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Home » Tip Bank » C++
Language: C++
Expertise: Advanced
Mar 11, 2008

Determine the Direction of Stack Growth

A simple way to determine the direction of stack growth is to compare the address of a function parameter with the address of a local variable in the function. Of course, the main difficulty here is to avoid compiler optimization, such as register variables, function inlining, and so on. So, the first attempt may look like the following function:

void stack_growth(char *function_parameter) {
    char local;
    if (&local > function_parameter)
        printf("up\n");
    else
        printf("down\n");
}
The above code can be called as follows:

char c = 'c'; stack_growth(&c);
This example can be improved by using volatile modifiers and changing scalar variables into arrays:

void stack_growth(volatile char *function_parameter) {
    volatile char local [64];
    if (&local [63] > function_parameter)
        printf("up\n");
    else
        printf("down\n");
}
and calling this function as follows:

volatile char c[64]; stack_growth(&c[63]);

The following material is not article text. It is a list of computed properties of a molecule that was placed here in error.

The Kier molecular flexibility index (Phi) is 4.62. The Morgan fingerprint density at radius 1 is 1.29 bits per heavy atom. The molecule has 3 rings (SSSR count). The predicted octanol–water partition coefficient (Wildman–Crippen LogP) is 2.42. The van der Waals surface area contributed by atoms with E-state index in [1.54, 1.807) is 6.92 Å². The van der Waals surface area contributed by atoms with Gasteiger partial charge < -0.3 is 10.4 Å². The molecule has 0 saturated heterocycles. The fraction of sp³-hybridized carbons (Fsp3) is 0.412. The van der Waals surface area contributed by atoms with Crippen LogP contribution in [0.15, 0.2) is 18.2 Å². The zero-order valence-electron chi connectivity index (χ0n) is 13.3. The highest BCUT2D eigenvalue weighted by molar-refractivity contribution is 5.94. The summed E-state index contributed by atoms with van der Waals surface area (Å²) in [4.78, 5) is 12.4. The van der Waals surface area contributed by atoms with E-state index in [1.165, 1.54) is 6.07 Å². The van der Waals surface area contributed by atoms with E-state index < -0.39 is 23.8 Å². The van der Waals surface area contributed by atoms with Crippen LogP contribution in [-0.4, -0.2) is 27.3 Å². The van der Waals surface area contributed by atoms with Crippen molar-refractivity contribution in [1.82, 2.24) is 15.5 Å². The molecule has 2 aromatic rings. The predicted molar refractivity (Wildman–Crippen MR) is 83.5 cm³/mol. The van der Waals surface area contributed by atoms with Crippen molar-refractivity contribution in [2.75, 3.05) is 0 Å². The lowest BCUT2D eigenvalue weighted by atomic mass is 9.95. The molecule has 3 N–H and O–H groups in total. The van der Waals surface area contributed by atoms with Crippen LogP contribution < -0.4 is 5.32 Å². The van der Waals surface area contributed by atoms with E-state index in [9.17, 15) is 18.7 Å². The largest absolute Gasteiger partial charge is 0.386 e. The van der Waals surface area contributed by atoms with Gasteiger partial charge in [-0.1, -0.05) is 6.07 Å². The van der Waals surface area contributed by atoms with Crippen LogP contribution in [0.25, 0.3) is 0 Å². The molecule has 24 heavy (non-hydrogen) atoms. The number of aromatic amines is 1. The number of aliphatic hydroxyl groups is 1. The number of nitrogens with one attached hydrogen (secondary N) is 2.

Further improvements can be made using variable length parameter lists (va_arg), recursive calls that compare the address of a local variable in different recursive iterations (in this case, it is important to avoid tail recursion elimination), and so on. However, there is no portable, standard-compliant way to do this because:
  • Comparison of pointers is guaranteed valid only when the pointers refer to objects in the same array or to the location one past the end of the array.
  • The stack organization, as pointed out by W. Richard Stevens and others, may have different forms, depending on the build-in hardware support and other factors. Therefore, the best way to determine the direction of stack growth is to check the documentation and code it as a constant.
It is also possible to find out the direction of stack growth by noting that it is the opposite of the heap growth direction (stack and heap usually grow towards each other), but this method is not very reliable either. For example, take the following code:

char *m1 = (char *)malloc(2);
char *m2 = (char *)malloc(2);
Whether m1 will be greater than m2 or not depends heavily on the memory allocation method.

Alexander Ocher
 
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